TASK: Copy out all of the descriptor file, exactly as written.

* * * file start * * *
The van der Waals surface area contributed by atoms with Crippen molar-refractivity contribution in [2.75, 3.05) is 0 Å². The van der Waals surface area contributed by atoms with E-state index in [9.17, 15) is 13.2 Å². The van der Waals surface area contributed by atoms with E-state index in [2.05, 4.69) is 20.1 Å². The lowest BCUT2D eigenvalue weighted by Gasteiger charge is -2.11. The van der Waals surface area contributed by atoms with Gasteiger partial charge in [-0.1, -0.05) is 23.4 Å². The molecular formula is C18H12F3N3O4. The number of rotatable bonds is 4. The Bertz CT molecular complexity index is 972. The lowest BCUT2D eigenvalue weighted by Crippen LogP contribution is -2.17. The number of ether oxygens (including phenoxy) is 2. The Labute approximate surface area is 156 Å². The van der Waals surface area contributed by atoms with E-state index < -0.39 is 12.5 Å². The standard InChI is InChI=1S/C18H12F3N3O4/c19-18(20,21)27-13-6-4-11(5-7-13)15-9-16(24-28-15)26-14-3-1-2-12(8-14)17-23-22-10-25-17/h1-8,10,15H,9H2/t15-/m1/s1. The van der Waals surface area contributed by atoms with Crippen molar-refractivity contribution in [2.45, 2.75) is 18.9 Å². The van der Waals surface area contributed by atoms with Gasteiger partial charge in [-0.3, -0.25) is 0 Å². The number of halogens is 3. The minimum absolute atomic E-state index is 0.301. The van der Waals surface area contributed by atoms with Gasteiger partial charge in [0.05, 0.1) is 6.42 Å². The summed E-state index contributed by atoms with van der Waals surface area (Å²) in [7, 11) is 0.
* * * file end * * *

The van der Waals surface area contributed by atoms with Crippen molar-refractivity contribution in [2.75, 3.05) is 0 Å². The van der Waals surface area contributed by atoms with E-state index in [9.17, 15) is 13.2 Å². The van der Waals surface area contributed by atoms with E-state index in [2.05, 4.69) is 20.1 Å². The lowest BCUT2D eigenvalue weighted by Gasteiger charge is -2.11. The van der Waals surface area contributed by atoms with Gasteiger partial charge in [-0.1, -0.05) is 23.4 Å². The molecular formula is C18H12F3N3O4. The number of rotatable bonds is 4. The Bertz CT molecular complexity index is 972. The lowest BCUT2D eigenvalue weighted by Crippen LogP contribution is -2.17. The number of ether oxygens (including phenoxy) is 2. The Labute approximate surface area is 156 Å². The van der Waals surface area contributed by atoms with E-state index < -0.39 is 12.5 Å². The standard InChI is InChI=1S/C18H12F3N3O4/c19-18(20,21)27-13-6-4-11(5-7-13)15-9-16(24-28-15)26-14-3-1-2-12(8-14)17-23-22-10-25-17/h1-8,10,15H,9H2/t15-/m1/s1. The van der Waals surface area contributed by atoms with Crippen molar-refractivity contribution in [2.45, 2.75) is 18.9 Å². The van der Waals surface area contributed by atoms with Gasteiger partial charge in [-0.3, -0.25) is 0 Å². The number of halogens is 3. The minimum absolute atomic E-state index is 0.301. The van der Waals surface area contributed by atoms with Gasteiger partial charge in [0.05, 0.1) is 6.42 Å². The summed E-state index contributed by atoms with van der Waals surface area (Å²) in [7, 11) is 0.